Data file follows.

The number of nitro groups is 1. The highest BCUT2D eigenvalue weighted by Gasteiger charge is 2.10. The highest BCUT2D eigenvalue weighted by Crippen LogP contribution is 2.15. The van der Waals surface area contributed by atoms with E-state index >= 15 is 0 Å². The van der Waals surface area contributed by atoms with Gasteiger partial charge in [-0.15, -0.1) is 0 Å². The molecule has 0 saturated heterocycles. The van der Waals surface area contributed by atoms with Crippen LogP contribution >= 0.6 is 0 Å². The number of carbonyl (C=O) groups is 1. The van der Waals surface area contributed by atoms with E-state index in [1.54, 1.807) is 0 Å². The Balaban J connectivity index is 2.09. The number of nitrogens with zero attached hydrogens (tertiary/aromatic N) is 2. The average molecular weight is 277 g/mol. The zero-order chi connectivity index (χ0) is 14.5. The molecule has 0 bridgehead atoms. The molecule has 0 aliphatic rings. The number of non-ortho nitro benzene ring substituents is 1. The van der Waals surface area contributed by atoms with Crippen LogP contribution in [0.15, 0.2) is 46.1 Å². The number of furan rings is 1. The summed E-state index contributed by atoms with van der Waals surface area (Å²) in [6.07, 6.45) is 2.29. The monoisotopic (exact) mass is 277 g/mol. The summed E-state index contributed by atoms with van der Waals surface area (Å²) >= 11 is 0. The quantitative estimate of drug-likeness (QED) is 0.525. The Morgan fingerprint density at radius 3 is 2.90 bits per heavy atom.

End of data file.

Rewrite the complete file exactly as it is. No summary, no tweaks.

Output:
The number of nitro groups is 1. The highest BCUT2D eigenvalue weighted by Gasteiger charge is 2.10. The highest BCUT2D eigenvalue weighted by Crippen LogP contribution is 2.15. The van der Waals surface area contributed by atoms with E-state index >= 15 is 0 Å². The van der Waals surface area contributed by atoms with Gasteiger partial charge in [-0.15, -0.1) is 0 Å². The molecule has 0 saturated heterocycles. The van der Waals surface area contributed by atoms with Crippen LogP contribution >= 0.6 is 0 Å². The number of carbonyl (C=O) groups is 1. The van der Waals surface area contributed by atoms with E-state index in [1.54, 1.807) is 0 Å². The Balaban J connectivity index is 2.09. The number of nitrogens with zero attached hydrogens (tertiary/aromatic N) is 2. The average molecular weight is 277 g/mol. The zero-order chi connectivity index (χ0) is 14.5. The molecule has 0 bridgehead atoms. The molecule has 0 aliphatic rings. The number of non-ortho nitro benzene ring substituents is 1. The van der Waals surface area contributed by atoms with Crippen LogP contribution in [0.15, 0.2) is 46.1 Å². The number of furan rings is 1. The summed E-state index contributed by atoms with van der Waals surface area (Å²) in [6.07, 6.45) is 2.29. The monoisotopic (exact) mass is 277 g/mol. The summed E-state index contributed by atoms with van der Waals surface area (Å²) >= 11 is 0. The quantitative estimate of drug-likeness (QED) is 0.525. The Morgan fingerprint density at radius 3 is 2.90 bits per heavy atom.